|Cruise control||Yes! (new for the GT)|
|Display||TFT display (previous model had a black and white LCD)|
|Ride aids||Quickshifter (up/down), ABS, ride modes, Traction Control… still no IMU (cornering ABS)|
Most competitors have an IMU
|Options||“Plus” package with standard luggage for not much money|
|Price||USA: $13799 MSRP|
UK: £11799 RRP
Australia: $19090 ride-away (may vary slightly by state)
The Engine of the Suzuki GSX-S1000GT
The GSX-S1000GT is, like many GSX-S1000 bikes before it (the immediately preceding GSX-S1000F, the contemporary GSX-S1000 naked bike, and also the Suzuki Katana) based on the same 999cc 4-cylinder DOHC engine with lineage that traces back to the K5 GSX-R1000, the so-called “long stroke” engine that was replaced in 2009 for a shorter-stroke, higher-revving (and higher-power) donk.
OK, enough talk — let’s have a look at one.
The engine is still oversquare in the modern GSX-S bikes / the old GSX-R, with a 73.4mm bore and 59.0mm stroke, but in the GSX-R bikes that bore increasingly widened over time while the stroke shrunk (the next gen was 74.5 x 57.3 mm), making it more and more oversquare, as suits high-revving sportbikes.
See my guide to bore, stroke, and engine displacement.
No, the GT — nor any of the other bikes with the same engine — does not make the same power as the GSX-R1000 of old. But it makes plenty of everyday power, and it has been getting better with time.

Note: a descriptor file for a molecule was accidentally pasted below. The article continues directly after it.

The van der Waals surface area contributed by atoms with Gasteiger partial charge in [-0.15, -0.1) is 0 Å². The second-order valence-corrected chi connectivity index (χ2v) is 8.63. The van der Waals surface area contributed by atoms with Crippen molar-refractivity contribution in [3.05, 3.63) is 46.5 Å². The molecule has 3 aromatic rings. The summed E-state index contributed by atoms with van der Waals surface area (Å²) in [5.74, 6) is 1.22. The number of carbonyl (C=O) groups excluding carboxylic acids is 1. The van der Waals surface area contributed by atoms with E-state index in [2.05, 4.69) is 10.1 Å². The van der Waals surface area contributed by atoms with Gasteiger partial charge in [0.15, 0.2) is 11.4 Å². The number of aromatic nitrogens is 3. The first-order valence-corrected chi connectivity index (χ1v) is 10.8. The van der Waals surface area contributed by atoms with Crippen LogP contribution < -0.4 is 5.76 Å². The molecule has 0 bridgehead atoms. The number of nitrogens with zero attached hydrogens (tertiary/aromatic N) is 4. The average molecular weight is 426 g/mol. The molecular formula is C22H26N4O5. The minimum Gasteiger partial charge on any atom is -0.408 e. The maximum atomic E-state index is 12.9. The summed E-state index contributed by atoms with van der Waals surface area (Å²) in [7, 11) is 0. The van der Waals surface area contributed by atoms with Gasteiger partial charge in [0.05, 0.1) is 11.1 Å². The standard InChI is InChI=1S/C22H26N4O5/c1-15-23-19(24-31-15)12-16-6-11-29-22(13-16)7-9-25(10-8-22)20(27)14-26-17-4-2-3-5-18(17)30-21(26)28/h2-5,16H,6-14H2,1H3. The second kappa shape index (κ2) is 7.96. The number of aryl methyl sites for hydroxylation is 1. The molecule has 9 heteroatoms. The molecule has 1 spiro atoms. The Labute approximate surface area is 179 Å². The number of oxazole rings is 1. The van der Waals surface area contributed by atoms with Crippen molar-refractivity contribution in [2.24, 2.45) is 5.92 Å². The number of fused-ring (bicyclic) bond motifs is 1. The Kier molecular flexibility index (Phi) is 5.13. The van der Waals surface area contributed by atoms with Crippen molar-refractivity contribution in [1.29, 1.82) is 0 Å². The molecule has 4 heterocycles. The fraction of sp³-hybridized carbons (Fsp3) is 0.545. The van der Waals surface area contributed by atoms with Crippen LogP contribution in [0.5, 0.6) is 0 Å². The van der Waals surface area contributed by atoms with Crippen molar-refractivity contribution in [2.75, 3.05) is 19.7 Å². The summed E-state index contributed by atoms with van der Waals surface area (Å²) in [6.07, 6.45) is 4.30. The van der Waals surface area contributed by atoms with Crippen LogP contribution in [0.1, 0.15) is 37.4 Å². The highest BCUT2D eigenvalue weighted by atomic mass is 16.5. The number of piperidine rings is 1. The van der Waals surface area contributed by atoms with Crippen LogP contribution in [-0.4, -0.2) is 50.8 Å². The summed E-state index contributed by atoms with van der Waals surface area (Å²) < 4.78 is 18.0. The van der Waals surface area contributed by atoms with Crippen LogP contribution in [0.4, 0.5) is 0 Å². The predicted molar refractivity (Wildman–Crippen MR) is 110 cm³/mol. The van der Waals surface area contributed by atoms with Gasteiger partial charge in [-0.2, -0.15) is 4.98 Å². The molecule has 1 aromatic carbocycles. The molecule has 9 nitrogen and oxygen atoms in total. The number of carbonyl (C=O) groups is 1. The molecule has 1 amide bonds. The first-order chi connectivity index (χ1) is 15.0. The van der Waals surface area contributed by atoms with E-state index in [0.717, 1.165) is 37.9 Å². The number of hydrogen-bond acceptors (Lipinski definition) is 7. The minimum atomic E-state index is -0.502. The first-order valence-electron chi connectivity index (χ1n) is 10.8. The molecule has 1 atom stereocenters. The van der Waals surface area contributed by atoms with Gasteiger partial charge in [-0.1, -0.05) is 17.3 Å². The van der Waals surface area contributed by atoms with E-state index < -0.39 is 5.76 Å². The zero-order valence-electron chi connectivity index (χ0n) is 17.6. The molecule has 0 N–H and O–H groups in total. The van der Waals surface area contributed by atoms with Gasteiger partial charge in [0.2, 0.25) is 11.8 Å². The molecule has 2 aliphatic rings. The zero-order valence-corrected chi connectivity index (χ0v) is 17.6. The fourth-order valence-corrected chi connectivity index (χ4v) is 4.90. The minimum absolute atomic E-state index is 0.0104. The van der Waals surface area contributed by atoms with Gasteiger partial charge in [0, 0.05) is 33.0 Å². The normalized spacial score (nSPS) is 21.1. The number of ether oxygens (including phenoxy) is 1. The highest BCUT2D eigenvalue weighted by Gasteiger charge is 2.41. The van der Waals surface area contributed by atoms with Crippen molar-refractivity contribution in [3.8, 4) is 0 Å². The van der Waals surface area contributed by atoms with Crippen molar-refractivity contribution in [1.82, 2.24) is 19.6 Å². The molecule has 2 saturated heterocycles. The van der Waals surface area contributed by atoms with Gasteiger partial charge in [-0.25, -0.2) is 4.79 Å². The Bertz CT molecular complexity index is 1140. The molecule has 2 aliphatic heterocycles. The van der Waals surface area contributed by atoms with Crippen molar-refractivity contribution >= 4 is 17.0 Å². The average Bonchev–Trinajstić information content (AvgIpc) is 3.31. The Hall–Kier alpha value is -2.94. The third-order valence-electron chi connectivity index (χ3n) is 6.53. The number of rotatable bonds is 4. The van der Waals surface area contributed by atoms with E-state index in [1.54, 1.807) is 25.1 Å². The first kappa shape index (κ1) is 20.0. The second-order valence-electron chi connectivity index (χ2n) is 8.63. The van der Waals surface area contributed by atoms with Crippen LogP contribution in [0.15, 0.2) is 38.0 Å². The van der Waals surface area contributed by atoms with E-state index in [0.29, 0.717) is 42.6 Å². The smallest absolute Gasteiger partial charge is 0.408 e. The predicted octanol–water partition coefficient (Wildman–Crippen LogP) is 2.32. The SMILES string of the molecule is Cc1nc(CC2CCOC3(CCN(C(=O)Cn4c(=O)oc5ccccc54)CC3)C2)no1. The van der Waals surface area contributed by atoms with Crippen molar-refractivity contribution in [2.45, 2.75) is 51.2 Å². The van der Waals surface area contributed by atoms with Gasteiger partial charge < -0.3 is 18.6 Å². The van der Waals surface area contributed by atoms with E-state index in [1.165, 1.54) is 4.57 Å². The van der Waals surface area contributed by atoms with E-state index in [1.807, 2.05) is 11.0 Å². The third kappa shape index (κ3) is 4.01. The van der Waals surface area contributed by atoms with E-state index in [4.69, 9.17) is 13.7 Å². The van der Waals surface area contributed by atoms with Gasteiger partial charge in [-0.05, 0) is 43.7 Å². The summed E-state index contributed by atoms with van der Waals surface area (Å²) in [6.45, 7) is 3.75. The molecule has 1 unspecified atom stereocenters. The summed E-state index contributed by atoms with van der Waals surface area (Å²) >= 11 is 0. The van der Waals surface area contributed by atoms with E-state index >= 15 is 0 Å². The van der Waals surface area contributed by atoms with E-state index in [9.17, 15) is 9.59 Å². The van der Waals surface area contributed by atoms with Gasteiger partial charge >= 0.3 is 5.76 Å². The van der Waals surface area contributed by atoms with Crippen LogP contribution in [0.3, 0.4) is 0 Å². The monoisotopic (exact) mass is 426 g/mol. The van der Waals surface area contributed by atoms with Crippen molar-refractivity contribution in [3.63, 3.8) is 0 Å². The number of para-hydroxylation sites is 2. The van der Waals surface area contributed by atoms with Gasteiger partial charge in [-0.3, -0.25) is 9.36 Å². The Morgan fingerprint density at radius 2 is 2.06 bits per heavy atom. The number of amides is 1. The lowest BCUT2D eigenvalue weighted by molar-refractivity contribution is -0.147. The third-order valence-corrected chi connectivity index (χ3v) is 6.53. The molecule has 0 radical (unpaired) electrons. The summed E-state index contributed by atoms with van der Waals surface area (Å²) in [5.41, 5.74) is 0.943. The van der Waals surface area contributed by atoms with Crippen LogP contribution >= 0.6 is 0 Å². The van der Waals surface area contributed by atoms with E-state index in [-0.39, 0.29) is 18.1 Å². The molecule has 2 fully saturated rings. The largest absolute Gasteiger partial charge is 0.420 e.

Yes, the power delivery has improved over the course of the GSX-S, despite EURO5 clamping down its iron jaws on engine tuners’ over-eager hands.
The original 2016 Suzuki GSX-S1000F was maligned for having a snatchy throttle. It was something Suzuki quickly rectified as soon as the 2017 model year, despite making almost no other changes. Still, power delivery was a little lumpy, and many dedicated owners took their GSX-S bikes in for a tune.
In Suzuki’s marketing materials, they show the relatively lumpy power delivery of the Suzuki GSX-S1000F smoothed out in the new model, saying “Don’t worry, we fixed it.”
So the GSX-S1000GT (and the contemporary naked) have smoother torque delivery. So what? Because compare it to the GSX-R1000’s torque curve of old, and you start to see just why that old engine was so special.
I don’t have a comparable dyno curve of the GSX-S1000GT and a stock K5 GSX-R1000. But looking at a) dyno charts of the old GSX-S1000 (which are lumpy, like the above) and b) dyno charts of various K5/K6 GSX-R1000s around the internet, I believe Suzuki may have achieved the original intent of the detuned literbike engine: more torque in the midrange and a smooth/flattish torque curve at the cost of top-end power.